Little problem here. For example: i will run my exe with parametr program.exe hello
How could i get this hello parametr in my program. How my program is able to read cmd line ?
thanks for answering my stupid quest...
Posted on 2002-01-08 15:25:05 by Marty
Good question, want to know myself.

I am thinking the stack?
Posted on 2002-01-08 16:10:30 by -T-
Take a look at the GetCL function in the masm32 library (masm32.lib/inc, m32lib.hlp) from the masm package.

Posted on 2002-01-08 16:30:55 by Thomas

for non-MASM users :-)

call GetCommendLine

from kernel32.lib does the job.
BTW You have to strip off the appname from
the string and remember the difference in command line arguments when starting from dos box and windows.

Bye Miracle
Posted on 2002-01-09 04:32:42 by miracle
call GetCommandLine

Posted on 2002-01-09 04:34:16 by miracle
I have been struggling with the same thing myself. I searched through some of the old posts and cobbled this together.

command db ?
command2 db ?


invoke GetCL, 1, addr command
invoke GetCL, 2, addr command2
invoke MessageBox, NULL, addr command2, addr command, NULL
invoke ExitProcess, NULL
end start

Everything compiles fine and it will return command lines, however if I give it

test.exe hello world

I get output like command = hworld command2=world

I don?t know what I'm doing wrong. Maybe because I?m running on a Win 2k box? I have also tried the GetCommandLine approach but all of the string parsing that becomes necessary is difficult for a newbie to learn. With my get command line I was able to get the first argument by just adding 8 or 9 to the pointer but then how do I parse out just to the first space, and the get the data just after the first space? Anyhow maybe my example will help you figure it out. If you do let me know :)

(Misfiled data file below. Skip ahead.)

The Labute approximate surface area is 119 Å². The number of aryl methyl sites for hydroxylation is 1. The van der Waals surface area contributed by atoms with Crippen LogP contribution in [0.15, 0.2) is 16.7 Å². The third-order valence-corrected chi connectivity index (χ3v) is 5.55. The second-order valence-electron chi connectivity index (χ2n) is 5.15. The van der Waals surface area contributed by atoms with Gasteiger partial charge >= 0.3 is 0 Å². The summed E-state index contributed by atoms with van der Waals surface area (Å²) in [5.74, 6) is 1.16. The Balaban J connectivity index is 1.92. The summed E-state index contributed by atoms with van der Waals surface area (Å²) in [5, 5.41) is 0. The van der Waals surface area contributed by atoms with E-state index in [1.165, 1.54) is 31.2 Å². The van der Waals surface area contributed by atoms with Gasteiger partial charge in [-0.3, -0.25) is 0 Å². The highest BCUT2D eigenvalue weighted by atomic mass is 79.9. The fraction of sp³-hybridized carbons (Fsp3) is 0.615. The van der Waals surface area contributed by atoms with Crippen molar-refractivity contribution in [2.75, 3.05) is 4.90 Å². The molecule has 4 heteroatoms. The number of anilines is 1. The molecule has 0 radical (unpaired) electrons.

P.S. anyone know where a good string tutorial is located. I found one in one of the old posts, but it was to thick with jargon for me to understand.
Posted on 2002-01-09 08:27:31 by emonk

You've probably figured this out by now, but:

The problem is that you have only reserved one
byte each for

command db ?
command2 db ?

you need to do something like:

command db 60 dup(0)
command2 db 60 dup(0)

to allow room to store the command line arguments

Posted on 2002-01-09 17:22:38 by farrier
I just ran a couple of days ago over this little piece of code...

Written by Dolphinz:

I think this code will work enough, and get the command line parameters. Using the function GetCommandLineA(), will return us the the command line parameters.

call GetCommandLineA
mov edi,eax ; pointer of command line
mov ecx, -1 ; counter
mov al, 0 ; search byte
push edi ; save pointer
repnz scasb ; search for end of pointer
not ecx ; number of bytes read
pop edi ; pointer to command line
mov al, 20h ; search byte
repnz scasb ; get length of parameter
dec ecx ; skip extra space...
test ecx,ecx ; something there?
jnz command_line_ok
; Error occured
; EDI = pointer to command line parameters.
Posted on 2002-01-09 18:08:41 by JimmyClif
Check out the API call CommandLineToArgvW also. It will take the string returned by GetCommandLine and parse it into a C style argv and argc. Haven't tried it yet but it may make some of the C people a little more at home.
Posted on 2002-01-09 19:44:54 by rdaneel
rdaneel, CommandLineToArgvW is only valid in windows xp.
Posted on 2002-01-09 21:30:17 by Betrayed

Windows NT/2000/XP: Included in Windows NT 3.5 and later.
Windows 95/98/Me: Unsupported.
Header: Declared in Shellapi.h; include Windows.h.
Library: Use Shell32.lib.
Unicode: Implemented only as Unicode.
Posted on 2002-01-09 21:41:06 by bitRAKE
PlatformSDK says CommandLineToArgvW has been included since
NT 3.5. No 9x support though.

If you do GetCommandLine yourself, there's a few things to consider.
The first part will always be your executable name. This *should*
be a full path, possibly in the 8.3 tilde-name format. It might or
might not be quoted in \" quotes - you must handle both situations.
After your executable name comes a \0 or a (possibly variable) amount
of spaces.
Then comes parameters, which might or might not be \" quoted.

Yep, this is some parsing stuff to do, but once you got it right, you
can reuse it. Or just use GetCL, I presume it's written correctly
(and if you're using tasm, just make the switch to masm mmm'kay? ;)).
Posted on 2002-01-09 21:41:28 by f0dder
f0dder, I must have beat you mearly by seconds. :grin:

I would like to add that you must pass a Unicode string to CommandLineToArgvW.
(i.e. use GetCommandLineW)
Posted on 2002-01-09 21:58:59 by bitRAKE
Hrm, sorry about that. My version of msdn says its only valid with xp but when I look on the web I see other wise... Oh well you can never trust what you read.
Posted on 2002-01-10 21:51:12 by Betrayed